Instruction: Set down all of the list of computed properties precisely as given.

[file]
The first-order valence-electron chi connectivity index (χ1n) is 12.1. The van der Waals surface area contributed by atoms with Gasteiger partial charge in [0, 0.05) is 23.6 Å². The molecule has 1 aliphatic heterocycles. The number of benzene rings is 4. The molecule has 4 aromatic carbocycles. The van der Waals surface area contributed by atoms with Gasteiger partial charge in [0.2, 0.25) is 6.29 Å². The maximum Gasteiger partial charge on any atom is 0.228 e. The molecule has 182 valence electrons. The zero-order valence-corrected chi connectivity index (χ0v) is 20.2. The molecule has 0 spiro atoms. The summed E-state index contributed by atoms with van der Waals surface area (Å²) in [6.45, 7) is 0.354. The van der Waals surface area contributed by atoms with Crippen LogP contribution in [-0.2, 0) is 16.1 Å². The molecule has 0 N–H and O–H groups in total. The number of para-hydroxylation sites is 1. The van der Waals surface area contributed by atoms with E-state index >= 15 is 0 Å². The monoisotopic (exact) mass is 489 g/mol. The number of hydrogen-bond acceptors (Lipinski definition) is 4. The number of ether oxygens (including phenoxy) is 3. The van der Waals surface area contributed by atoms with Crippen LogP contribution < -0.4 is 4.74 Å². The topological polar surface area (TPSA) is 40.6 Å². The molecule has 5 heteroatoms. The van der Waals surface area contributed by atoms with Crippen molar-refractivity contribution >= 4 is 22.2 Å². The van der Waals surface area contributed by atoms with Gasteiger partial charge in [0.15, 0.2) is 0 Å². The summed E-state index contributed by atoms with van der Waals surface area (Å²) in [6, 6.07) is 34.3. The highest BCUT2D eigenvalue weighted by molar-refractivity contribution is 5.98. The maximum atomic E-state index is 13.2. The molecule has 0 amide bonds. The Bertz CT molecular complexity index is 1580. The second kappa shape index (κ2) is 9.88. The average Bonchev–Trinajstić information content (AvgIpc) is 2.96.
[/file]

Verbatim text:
The first-order valence-electron chi connectivity index (χ1n) is 12.1. The van der Waals surface area contributed by atoms with Gasteiger partial charge in [0, 0.05) is 23.6 Å². The molecule has 1 aliphatic heterocycles. The number of benzene rings is 4. The molecule has 4 aromatic carbocycles. The van der Waals surface area contributed by atoms with Gasteiger partial charge in [0.2, 0.25) is 6.29 Å². The maximum Gasteiger partial charge on any atom is 0.228 e. The molecule has 182 valence electrons. The zero-order valence-corrected chi connectivity index (χ0v) is 20.2. The molecule has 0 spiro atoms. The summed E-state index contributed by atoms with van der Waals surface area (Å²) in [6.45, 7) is 0.354. The van der Waals surface area contributed by atoms with Crippen LogP contribution in [-0.2, 0) is 16.1 Å². The molecule has 0 N–H and O–H groups in total. The number of para-hydroxylation sites is 1. The van der Waals surface area contributed by atoms with E-state index >= 15 is 0 Å². The monoisotopic (exact) mass is 489 g/mol. The number of hydrogen-bond acceptors (Lipinski definition) is 4. The number of ether oxygens (including phenoxy) is 3. The van der Waals surface area contributed by atoms with Crippen LogP contribution < -0.4 is 4.74 Å². The topological polar surface area (TPSA) is 40.6 Å². The molecule has 5 heteroatoms. The van der Waals surface area contributed by atoms with Crippen molar-refractivity contribution >= 4 is 22.2 Å². The van der Waals surface area contributed by atoms with Gasteiger partial charge in [0.15, 0.2) is 0 Å². The summed E-state index contributed by atoms with van der Waals surface area (Å²) in [6, 6.07) is 34.3. The highest BCUT2D eigenvalue weighted by molar-refractivity contribution is 5.98. The maximum atomic E-state index is 13.2. The molecule has 0 amide bonds. The Bertz CT molecular complexity index is 1580. The second kappa shape index (κ2) is 9.88. The average Bonchev–Trinajstić information content (AvgIpc) is 2.96.